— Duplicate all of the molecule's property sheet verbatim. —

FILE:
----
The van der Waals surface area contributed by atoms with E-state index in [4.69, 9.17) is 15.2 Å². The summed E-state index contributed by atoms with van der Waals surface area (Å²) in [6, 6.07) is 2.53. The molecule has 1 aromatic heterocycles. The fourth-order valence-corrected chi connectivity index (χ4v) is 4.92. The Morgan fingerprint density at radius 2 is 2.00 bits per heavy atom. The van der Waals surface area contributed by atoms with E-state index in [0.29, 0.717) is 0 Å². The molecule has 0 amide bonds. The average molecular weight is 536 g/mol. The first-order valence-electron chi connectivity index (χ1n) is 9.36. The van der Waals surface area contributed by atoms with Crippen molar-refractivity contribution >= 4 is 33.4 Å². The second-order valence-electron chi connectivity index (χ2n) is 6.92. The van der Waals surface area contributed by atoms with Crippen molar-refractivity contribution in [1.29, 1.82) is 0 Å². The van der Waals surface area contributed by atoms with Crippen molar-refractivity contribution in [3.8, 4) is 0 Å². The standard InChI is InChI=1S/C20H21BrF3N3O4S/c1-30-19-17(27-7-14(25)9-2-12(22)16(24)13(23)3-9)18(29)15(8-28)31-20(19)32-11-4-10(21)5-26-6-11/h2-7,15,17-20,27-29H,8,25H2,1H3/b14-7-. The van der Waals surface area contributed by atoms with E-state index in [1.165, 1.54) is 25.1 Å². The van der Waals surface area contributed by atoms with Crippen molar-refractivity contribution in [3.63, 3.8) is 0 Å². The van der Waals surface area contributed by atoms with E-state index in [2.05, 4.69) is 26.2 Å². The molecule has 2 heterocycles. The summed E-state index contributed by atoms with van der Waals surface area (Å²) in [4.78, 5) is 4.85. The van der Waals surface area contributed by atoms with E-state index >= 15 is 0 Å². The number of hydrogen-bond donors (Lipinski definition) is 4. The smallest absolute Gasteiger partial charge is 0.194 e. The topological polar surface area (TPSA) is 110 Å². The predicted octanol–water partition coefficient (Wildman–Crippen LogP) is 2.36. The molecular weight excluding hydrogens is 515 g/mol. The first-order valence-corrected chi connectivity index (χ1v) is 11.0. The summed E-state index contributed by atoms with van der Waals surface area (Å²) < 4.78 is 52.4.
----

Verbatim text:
The van der Waals surface area contributed by atoms with E-state index in [4.69, 9.17) is 15.2 Å². The summed E-state index contributed by atoms with van der Waals surface area (Å²) in [6, 6.07) is 2.53. The molecule has 1 aromatic heterocycles. The fourth-order valence-corrected chi connectivity index (χ4v) is 4.92. The Morgan fingerprint density at radius 2 is 2.00 bits per heavy atom. The van der Waals surface area contributed by atoms with E-state index in [0.29, 0.717) is 0 Å². The molecule has 0 amide bonds. The average molecular weight is 536 g/mol. The first-order valence-electron chi connectivity index (χ1n) is 9.36. The van der Waals surface area contributed by atoms with Crippen molar-refractivity contribution >= 4 is 33.4 Å². The second-order valence-electron chi connectivity index (χ2n) is 6.92. The van der Waals surface area contributed by atoms with Crippen molar-refractivity contribution in [1.29, 1.82) is 0 Å². The van der Waals surface area contributed by atoms with Crippen molar-refractivity contribution in [3.8, 4) is 0 Å². The standard InChI is InChI=1S/C20H21BrF3N3O4S/c1-30-19-17(27-7-14(25)9-2-12(22)16(24)13(23)3-9)18(29)15(8-28)31-20(19)32-11-4-10(21)5-26-6-11/h2-7,15,17-20,27-29H,8,25H2,1H3/b14-7-. The van der Waals surface area contributed by atoms with E-state index in [1.165, 1.54) is 25.1 Å². The van der Waals surface area contributed by atoms with Crippen molar-refractivity contribution in [3.63, 3.8) is 0 Å². The van der Waals surface area contributed by atoms with E-state index in [2.05, 4.69) is 26.2 Å². The molecule has 2 heterocycles. The summed E-state index contributed by atoms with van der Waals surface area (Å²) in [4.78, 5) is 4.85. The van der Waals surface area contributed by atoms with E-state index >= 15 is 0 Å². The number of hydrogen-bond donors (Lipinski definition) is 4. The smallest absolute Gasteiger partial charge is 0.194 e. The topological polar surface area (TPSA) is 110 Å². The predicted octanol–water partition coefficient (Wildman–Crippen LogP) is 2.36. The molecular weight excluding hydrogens is 515 g/mol. The first-order valence-corrected chi connectivity index (χ1v) is 11.0. The summed E-state index contributed by atoms with van der Waals surface area (Å²) < 4.78 is 52.4.